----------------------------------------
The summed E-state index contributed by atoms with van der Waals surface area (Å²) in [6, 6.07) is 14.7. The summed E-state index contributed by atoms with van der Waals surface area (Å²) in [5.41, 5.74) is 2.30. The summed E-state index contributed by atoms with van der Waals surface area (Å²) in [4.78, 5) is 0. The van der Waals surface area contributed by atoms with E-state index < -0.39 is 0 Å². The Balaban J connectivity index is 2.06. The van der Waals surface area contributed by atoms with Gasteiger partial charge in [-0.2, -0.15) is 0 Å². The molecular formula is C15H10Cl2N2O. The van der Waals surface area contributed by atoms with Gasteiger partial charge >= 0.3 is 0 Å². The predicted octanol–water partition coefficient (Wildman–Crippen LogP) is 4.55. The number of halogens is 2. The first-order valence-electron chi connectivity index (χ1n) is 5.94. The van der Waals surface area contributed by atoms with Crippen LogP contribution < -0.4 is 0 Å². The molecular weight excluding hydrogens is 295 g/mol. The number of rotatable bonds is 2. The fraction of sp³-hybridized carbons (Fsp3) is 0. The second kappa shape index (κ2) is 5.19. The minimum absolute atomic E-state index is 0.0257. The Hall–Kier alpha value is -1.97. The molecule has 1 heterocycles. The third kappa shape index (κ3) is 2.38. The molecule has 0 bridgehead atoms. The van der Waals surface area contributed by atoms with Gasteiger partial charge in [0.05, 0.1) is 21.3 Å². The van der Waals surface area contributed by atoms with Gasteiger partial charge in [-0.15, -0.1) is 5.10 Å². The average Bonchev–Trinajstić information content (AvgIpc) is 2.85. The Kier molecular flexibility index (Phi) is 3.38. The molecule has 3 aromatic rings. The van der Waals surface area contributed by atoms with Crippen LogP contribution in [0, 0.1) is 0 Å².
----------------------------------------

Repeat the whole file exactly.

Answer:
The summed E-state index contributed by atoms with van der Waals surface area (Å²) in [6, 6.07) is 14.7. The summed E-state index contributed by atoms with van der Waals surface area (Å²) in [5.41, 5.74) is 2.30. The summed E-state index contributed by atoms with van der Waals surface area (Å²) in [4.78, 5) is 0. The van der Waals surface area contributed by atoms with E-state index < -0.39 is 0 Å². The Balaban J connectivity index is 2.06. The van der Waals surface area contributed by atoms with Gasteiger partial charge in [-0.2, -0.15) is 0 Å². The molecular formula is C15H10Cl2N2O. The van der Waals surface area contributed by atoms with Gasteiger partial charge >= 0.3 is 0 Å². The predicted octanol–water partition coefficient (Wildman–Crippen LogP) is 4.55. The number of halogens is 2. The first-order valence-electron chi connectivity index (χ1n) is 5.94. The van der Waals surface area contributed by atoms with Crippen LogP contribution < -0.4 is 0 Å². The molecular weight excluding hydrogens is 295 g/mol. The number of rotatable bonds is 2. The fraction of sp³-hybridized carbons (Fsp3) is 0. The second kappa shape index (κ2) is 5.19. The minimum absolute atomic E-state index is 0.0257. The Hall–Kier alpha value is -1.97. The molecule has 1 heterocycles. The third kappa shape index (κ3) is 2.38. The molecule has 0 bridgehead atoms. The van der Waals surface area contributed by atoms with Gasteiger partial charge in [0.05, 0.1) is 21.3 Å². The van der Waals surface area contributed by atoms with Gasteiger partial charge in [-0.15, -0.1) is 5.10 Å². The average Bonchev–Trinajstić information content (AvgIpc) is 2.85. The Kier molecular flexibility index (Phi) is 3.38. The molecule has 3 aromatic rings. The van der Waals surface area contributed by atoms with Crippen LogP contribution in [0, 0.1) is 0 Å².